In May 1995, Blackburn Rovers were crowned Premier League champions, and just six months later, signed promising young striker Graham Fenton from Aston Villa.
Fast forward 14 years and Blackburn are no longer Premier League champions. They remain in the top flight, but it is vastly different story for the player they once signed.
Fenton, 35, has a player/assistant manager role at Blue Square North side Blyth Spartans, having quit league football six years ago following a spell with Darlington.
He admitted his career since he left Blackburn has not panned out as he might have wished.
"After Blackburn I did the rounds, went to Leicester where I had three of the worst years of my life and then went to Walsall, Stoke, St Mirren, Blackpool and Darlington," he told BBC Radio Newcastle.
"My father passed away, we'd just had a little boy and we decided moving back to the North East was the best thing for the family. I moved to Blyth and have been here since."
Fenton has been off the radar for a long while since dropping out of the professional game.
However, this season's cup run has brought new focus on Spartans, and in particular Fenton as a former professional player.
And down to the luck of the draw, Blyth welcome Rovers to Croft Park in the FA Cup third round on Monday, hoping to build on their giant-killings of Shrewsbury and AFC Bournemouth.
Fenton found himself in the shadow of Alan Shearer at Blackburn
It is an occasion the Whitley Bay-born forward is relishing.
"We were down at Leicester in a hotel and when the draw was made we were jumping around. I was over the moon it was Blackburn.
"Aston Villa were still left in the hat so there was a slight chance of getting one of my old clubs."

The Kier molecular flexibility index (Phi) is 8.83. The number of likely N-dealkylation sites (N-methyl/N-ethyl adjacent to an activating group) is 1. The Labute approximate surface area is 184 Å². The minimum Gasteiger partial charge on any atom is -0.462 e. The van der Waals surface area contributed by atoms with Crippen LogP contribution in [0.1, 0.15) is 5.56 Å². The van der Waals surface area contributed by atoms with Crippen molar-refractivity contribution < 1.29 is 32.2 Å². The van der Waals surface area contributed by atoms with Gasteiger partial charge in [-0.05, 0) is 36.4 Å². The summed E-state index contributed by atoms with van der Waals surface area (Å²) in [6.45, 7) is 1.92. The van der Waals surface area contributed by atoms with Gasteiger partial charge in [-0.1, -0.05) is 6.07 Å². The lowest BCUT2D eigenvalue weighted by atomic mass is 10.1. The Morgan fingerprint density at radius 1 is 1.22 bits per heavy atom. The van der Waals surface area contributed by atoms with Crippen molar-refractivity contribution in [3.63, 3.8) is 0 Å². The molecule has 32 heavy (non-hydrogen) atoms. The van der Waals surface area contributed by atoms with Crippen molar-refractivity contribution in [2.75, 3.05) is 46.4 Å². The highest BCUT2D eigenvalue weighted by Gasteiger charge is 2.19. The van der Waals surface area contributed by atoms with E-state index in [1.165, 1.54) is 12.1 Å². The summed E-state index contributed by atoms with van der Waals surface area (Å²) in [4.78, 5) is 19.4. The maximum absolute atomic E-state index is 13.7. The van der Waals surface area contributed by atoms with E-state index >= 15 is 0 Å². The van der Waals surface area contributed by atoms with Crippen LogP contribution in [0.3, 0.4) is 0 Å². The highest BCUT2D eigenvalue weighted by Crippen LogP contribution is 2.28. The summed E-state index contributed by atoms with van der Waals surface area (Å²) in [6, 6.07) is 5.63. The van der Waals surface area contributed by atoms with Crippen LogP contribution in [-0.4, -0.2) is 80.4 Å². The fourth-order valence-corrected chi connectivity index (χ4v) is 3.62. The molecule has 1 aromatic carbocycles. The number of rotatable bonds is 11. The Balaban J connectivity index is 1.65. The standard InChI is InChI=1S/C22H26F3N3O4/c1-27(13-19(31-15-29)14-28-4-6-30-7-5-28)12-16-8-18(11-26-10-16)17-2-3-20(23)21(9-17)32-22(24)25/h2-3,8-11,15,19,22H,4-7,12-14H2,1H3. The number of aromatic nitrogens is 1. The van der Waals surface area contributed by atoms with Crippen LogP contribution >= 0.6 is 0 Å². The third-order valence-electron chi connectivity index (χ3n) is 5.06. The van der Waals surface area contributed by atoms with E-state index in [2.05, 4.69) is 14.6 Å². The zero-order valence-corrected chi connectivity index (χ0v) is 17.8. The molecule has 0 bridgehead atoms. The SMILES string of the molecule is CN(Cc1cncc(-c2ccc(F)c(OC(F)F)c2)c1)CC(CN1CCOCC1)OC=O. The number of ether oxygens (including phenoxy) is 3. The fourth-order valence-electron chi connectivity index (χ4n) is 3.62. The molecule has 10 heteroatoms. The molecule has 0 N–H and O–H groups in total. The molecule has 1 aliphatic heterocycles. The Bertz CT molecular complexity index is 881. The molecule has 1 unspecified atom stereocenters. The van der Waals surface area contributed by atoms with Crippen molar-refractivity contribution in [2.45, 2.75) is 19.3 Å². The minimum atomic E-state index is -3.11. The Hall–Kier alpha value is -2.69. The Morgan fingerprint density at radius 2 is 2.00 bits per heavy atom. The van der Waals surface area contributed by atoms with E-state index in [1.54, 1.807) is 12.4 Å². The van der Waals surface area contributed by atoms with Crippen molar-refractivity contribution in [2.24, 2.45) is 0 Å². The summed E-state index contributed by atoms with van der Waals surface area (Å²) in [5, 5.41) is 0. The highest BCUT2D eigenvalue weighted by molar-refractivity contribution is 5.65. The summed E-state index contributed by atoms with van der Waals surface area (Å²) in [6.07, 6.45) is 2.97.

In his two years with the Lancashire side, he made just nine starts as the prolific duo of Alan Shearer and Chris Sutton stood between him and first-team duties.
In the end, he scored seven goals in 27 appearances, but only two of them will he be remembered for - the two strikes in the last four minutes in April 1996 at Ewood Park that wrecked Newcastle United's title dream.
Trailing 1-0, Fenton equalised on 86 minutes, then got an 89th minute winner to single-handedly beat his home town club and boyhood heroes 2-1 and break Kevin Keegan's heart, not to mention those of 50,000 Geordies.
He readily admits that there has been little contact with people at Ewood Park since he left for Leicester in 1997, but he has been able to stay in touch with a few of his old team-mates.
"I know David Dunn," he said. "I was there when he was a kid the first time around, but he's injured at the moment and might not be fit to come up.
"Other than that, there is Gary Croft who just recently retired.
"He did his stint at Blackburn before going onto Ipswich, Grimsby and Lincoln. He's the only one I really keep in touch with."
Blackburn's form in the Premier League had been poor prior to the arrival of new manager Sam Allardyce, who has instilled new belief in the club since taking over from Paul Ince.
However Fenton believes Rovers cannot afford to field a weakened side for their televised trip to Croft Park, given the need to build momentum.
My brain still works on the football pitch but the body doesn't quite get me to where I want to go
"I don't think he's going to rest a lot," he said. "I don't think Sam is that silly to think that if he plays a full reserve team they're going to get everything their own way.
"I've been fortunate this year to have seen their reserves play at Newcastle.
"If they do play their full reserve team we'll have a good chance of going through."
Fenton's role at Croft Park has been restricted to coaching in recent months due to a lack of match fitness.
And the likeable Geordie is realistic about his chances of making the first XI for the big game, regardless of his desire to play.
"I'm not naive enough to think I can get myself fit enough to play against Premier League players within a week," he said.
"It's still the same thing of tight calves. Whenever I get myself doing any serious work I get tight calves and I think the body's trying to tell me to pack it in.
"Until I get a proper serious injury and actually break down I'm going to keep on trying and trying until my body tells me that's enough.
"I'll be on the bench I think as we're under strength. My brain still works on the football pitch but the body doesn't quite get me to where I want to go."
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